Saturday, June 10, 2017

No survival benefit from surgery for advanced breast cancer

CANCER DIGEST – June 10, 2017 – A new Austrian study could change treatment for women diagnosed with advanced stage breast cancer that has spread throughout the body.

Based on several analyses of past studies, current therapy starts with surgery to remove the main breast tumors followed by chemotherapy to try to kill the remaining tumors dispersed throughout the body, or hormone therapy to block or prevent hormones from feeding further tumor growth, called hormone therapy.

In the new study presented at the American Society of Clinical Oncology (ASCO) meeting last week in Chicago, the researchers at Medical University of Vienna and Vienna General Hospital showed that the practice provided no better outcomes compared to patients treated with chemotherapy or hormone therapy alone.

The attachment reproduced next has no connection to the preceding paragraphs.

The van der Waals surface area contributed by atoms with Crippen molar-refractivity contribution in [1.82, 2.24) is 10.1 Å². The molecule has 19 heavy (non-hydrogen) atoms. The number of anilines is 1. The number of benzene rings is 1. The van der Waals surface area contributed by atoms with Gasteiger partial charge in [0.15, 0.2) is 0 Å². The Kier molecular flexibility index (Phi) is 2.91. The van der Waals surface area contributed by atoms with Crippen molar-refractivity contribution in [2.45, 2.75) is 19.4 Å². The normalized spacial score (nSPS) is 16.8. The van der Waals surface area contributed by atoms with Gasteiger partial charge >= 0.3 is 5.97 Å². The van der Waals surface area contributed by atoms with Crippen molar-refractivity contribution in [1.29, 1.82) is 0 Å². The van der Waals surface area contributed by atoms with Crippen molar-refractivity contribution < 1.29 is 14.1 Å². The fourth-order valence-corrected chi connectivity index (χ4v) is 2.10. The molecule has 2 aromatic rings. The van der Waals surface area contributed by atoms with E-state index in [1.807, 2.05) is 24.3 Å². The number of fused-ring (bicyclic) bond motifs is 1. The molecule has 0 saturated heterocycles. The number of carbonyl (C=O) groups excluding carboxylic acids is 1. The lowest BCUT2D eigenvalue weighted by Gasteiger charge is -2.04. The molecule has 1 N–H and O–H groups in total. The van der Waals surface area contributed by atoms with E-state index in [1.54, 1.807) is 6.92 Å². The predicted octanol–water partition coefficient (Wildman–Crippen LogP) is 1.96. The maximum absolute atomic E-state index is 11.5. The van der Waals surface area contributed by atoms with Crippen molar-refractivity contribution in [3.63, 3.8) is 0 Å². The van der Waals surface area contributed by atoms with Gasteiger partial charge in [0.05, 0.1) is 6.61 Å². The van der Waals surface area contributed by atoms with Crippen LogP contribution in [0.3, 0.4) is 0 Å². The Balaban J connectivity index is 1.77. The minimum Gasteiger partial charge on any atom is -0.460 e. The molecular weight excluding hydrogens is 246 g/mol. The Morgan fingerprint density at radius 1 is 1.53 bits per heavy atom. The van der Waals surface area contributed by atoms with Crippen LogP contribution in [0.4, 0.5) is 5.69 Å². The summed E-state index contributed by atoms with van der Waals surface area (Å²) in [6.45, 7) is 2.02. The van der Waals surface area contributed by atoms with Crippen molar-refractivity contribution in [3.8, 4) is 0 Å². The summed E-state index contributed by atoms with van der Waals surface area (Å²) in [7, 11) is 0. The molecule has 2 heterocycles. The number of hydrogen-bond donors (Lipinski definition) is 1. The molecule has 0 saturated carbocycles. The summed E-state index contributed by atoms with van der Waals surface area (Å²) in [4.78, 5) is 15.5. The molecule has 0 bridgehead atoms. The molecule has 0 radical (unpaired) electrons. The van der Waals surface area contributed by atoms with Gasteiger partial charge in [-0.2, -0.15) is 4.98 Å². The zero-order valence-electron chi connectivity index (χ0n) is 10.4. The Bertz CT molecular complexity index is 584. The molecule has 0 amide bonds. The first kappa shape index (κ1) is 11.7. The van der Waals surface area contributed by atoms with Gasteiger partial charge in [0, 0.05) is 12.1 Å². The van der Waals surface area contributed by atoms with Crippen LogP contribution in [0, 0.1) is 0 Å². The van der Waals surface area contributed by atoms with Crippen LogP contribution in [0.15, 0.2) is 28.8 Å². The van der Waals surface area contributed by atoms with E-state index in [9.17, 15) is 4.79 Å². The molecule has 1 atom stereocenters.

In the study designed to compare the two treatment approaches, 45 women were randomly assigned to the surgery plus chemo or hormone therapy and 45 women received chemo or hormone therapy alone. After making adjustments for differences in age, HER2 status, hormone and other factors, they found that after a median followup of 37.5 months, median survival in the surgery group was 34.6 months compared to 54.8 months for the no-surgery group.

"Our work shows that an operation does not offer patients any advantage in terms of survival," says lead author of the study Florian Fitzal, head of Breast Surgery at the Department of Surgery at MedUni. "This means that, in the interests of giving them better quality-of-life, many of them could be spared this stressful procedure. This could cause a paradigm shift in the treatment of primary metastatic breast cancer."

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